'Holiday hunger' fears of food bank charity in Wales
While children count the days to the school summer holidays, many parents in Wales are counting how they will pay the increased food bills.
Food banks in Wales have reported a 14% increase in the number of parcels handed out last summer.
They are braced for a further rise in demand for emergency help during this year's school summer break.
The Department for Work and Pensions says it is helping low income families with the cost of living.
But for some parents, food banks are the difference between being able to feed her children or going hungry.
Gemma, from Cardiff, is living on benefits but the loss of the school breakfast club and free dinners during the six-week holiday means it is hard to make ends meet.
That is why food projects such as Chomp, run by Albany Road Baptist Church in Cardiff, are so important, she says.
"That's two days a week when I don't have to worry about providing a hot meal for my children. It's a massive help," she said.
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"At the end of some months, I have just £2 left in my account, things can get really tight. It's scary.
"Children want to eat, to go out and enjoy their summer and you've got to provide that for them. That's why Chomp is so special, they're there every single holiday, it's a safe space and for me, that's such a weight lifted."
However Gemma is far from alone.
The project, funded by donations and charity grants, was created after nearby schools asked for help to make sure pupils didn't go without over the summer.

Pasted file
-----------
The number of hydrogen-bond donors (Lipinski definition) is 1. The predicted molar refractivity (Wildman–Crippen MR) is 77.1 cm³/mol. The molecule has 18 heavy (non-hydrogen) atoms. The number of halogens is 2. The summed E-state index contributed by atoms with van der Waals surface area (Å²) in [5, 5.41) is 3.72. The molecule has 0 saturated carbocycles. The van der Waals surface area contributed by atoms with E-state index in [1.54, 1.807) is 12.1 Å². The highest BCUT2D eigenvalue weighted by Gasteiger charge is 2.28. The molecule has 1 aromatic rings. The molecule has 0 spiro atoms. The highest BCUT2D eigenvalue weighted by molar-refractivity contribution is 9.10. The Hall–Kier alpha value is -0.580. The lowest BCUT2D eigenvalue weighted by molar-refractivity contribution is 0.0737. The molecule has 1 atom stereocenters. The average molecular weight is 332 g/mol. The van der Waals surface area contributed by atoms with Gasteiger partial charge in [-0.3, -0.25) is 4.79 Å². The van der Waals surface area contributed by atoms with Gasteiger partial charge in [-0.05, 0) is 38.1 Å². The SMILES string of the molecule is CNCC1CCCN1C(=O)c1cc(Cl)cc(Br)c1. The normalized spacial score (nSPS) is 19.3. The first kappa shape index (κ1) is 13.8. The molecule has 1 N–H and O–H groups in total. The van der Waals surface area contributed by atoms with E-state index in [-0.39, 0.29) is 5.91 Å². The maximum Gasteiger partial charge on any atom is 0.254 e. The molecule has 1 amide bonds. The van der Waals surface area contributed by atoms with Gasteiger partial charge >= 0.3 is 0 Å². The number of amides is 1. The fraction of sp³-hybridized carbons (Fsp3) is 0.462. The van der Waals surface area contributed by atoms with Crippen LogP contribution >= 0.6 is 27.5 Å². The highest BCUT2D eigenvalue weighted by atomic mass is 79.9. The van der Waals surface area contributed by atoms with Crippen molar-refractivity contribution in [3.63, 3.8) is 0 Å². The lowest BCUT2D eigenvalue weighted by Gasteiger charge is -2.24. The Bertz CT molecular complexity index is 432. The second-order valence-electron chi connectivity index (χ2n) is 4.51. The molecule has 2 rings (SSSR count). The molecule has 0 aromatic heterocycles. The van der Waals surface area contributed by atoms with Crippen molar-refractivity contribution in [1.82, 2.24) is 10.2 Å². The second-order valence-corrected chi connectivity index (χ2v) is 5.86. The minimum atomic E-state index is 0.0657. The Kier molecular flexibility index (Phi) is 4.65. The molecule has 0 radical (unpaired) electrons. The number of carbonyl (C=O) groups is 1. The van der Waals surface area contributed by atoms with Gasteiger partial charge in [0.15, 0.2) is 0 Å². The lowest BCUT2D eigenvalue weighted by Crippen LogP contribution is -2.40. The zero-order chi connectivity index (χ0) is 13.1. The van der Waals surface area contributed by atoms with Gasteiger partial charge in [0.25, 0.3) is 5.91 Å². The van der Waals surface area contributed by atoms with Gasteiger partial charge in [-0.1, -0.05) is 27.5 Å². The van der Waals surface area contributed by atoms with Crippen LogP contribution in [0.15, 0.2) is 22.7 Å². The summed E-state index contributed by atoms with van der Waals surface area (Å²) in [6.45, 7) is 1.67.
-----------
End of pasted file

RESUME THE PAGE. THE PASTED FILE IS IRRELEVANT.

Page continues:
Last year they fed on average 55 people per session.
The Trussell Trust, a charity that runs the majority of food banks in Wales, has said 4,137 emergency food parcels were given to Welsh children last summer - a 14% increase.
"We are really concerned. There are so many families who simply struggle to provide food for their families over the summer holidays," said Helen Bull, development manager at the Cardiff food bank.
"They're having to provide more food for meals which they wouldn't have to provide in term time."
The trust says delays and gaps in benefits such as universal credit are "a key driver of need at food banks in the charity's network."
The Department for Work and Pensions said employment and wage figures were higher than inflation.
In a statement it added: "Our priority is to support people to improve their lives through work while helping low income families with the cost of living.
"That's why we have raised the personal allowance to take 1.74 million of the lowest paid out of income tax altogether, frozen fuel duty for the ninth consecutive year, increased the national living wage and confirmed that the benefit freeze will end next year."
However schools in some of the most deprived parts of Wales are also trying to help families during the holiday.
Moorland Primary School in Splott, Cardiff, expects to distribute 50 bags of food before the end of term.
Head teacher Jane Jenkins said without such help, some families would go hungry.
"We've seen a massive increase in the past four or five years with changes to benefits and entitlements. People can literally not feed their families from one week to the next," she said.
This summer 80 schemes under the School Holiday Enrichment Programme (SHEP), funded by the Welsh Government and local authorities, will also provide free meals, education and physical activities for 4,000 children across Wales.